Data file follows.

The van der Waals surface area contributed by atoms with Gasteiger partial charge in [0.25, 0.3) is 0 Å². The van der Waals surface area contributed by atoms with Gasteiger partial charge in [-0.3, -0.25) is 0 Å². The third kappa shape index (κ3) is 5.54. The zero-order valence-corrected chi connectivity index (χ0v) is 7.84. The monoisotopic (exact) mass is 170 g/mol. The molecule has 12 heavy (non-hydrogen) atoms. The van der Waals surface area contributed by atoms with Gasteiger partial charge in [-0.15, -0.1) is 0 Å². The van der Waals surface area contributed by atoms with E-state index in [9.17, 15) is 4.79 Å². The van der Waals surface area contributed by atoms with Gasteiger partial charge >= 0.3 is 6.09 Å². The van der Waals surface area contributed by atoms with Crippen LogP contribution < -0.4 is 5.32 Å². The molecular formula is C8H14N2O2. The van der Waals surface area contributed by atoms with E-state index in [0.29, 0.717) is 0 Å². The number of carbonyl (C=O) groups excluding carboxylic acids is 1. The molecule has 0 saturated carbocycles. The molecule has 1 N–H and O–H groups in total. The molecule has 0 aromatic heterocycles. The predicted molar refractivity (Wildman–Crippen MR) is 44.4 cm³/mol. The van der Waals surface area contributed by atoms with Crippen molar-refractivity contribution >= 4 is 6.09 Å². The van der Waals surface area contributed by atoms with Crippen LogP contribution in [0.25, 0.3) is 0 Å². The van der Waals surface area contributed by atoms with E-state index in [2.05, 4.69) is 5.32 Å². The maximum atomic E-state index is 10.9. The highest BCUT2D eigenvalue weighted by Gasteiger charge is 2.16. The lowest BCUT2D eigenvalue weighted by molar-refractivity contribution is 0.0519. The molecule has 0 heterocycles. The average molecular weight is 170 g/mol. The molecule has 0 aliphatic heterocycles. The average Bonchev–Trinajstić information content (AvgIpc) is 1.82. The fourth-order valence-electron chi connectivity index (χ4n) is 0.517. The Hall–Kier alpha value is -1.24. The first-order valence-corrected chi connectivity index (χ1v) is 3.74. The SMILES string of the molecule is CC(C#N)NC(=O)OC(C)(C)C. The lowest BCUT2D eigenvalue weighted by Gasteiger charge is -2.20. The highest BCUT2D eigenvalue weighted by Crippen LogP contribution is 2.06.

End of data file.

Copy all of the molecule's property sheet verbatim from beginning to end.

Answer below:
The van der Waals surface area contributed by atoms with Gasteiger partial charge in [0.25, 0.3) is 0 Å². The van der Waals surface area contributed by atoms with Gasteiger partial charge in [-0.3, -0.25) is 0 Å². The third kappa shape index (κ3) is 5.54. The zero-order valence-corrected chi connectivity index (χ0v) is 7.84. The monoisotopic (exact) mass is 170 g/mol. The molecule has 12 heavy (non-hydrogen) atoms. The van der Waals surface area contributed by atoms with Gasteiger partial charge in [-0.15, -0.1) is 0 Å². The van der Waals surface area contributed by atoms with E-state index in [9.17, 15) is 4.79 Å². The van der Waals surface area contributed by atoms with Gasteiger partial charge >= 0.3 is 6.09 Å². The van der Waals surface area contributed by atoms with Crippen LogP contribution < -0.4 is 5.32 Å². The molecular formula is C8H14N2O2. The van der Waals surface area contributed by atoms with E-state index in [0.29, 0.717) is 0 Å². The number of carbonyl (C=O) groups excluding carboxylic acids is 1. The molecule has 0 saturated carbocycles. The molecule has 1 N–H and O–H groups in total. The molecule has 0 aromatic heterocycles. The predicted molar refractivity (Wildman–Crippen MR) is 44.4 cm³/mol. The van der Waals surface area contributed by atoms with Crippen molar-refractivity contribution >= 4 is 6.09 Å². The van der Waals surface area contributed by atoms with Crippen LogP contribution in [0.25, 0.3) is 0 Å². The van der Waals surface area contributed by atoms with E-state index in [2.05, 4.69) is 5.32 Å². The maximum atomic E-state index is 10.9. The highest BCUT2D eigenvalue weighted by Gasteiger charge is 2.16. The lowest BCUT2D eigenvalue weighted by molar-refractivity contribution is 0.0519. The molecule has 0 heterocycles. The average molecular weight is 170 g/mol. The molecule has 0 aliphatic heterocycles. The average Bonchev–Trinajstić information content (AvgIpc) is 1.82. The fourth-order valence-electron chi connectivity index (χ4n) is 0.517. The Hall–Kier alpha value is -1.24. The first-order valence-corrected chi connectivity index (χ1v) is 3.74. The SMILES string of the molecule is CC(C#N)NC(=O)OC(C)(C)C. The lowest BCUT2D eigenvalue weighted by Gasteiger charge is -2.20. The highest BCUT2D eigenvalue weighted by Crippen LogP contribution is 2.06.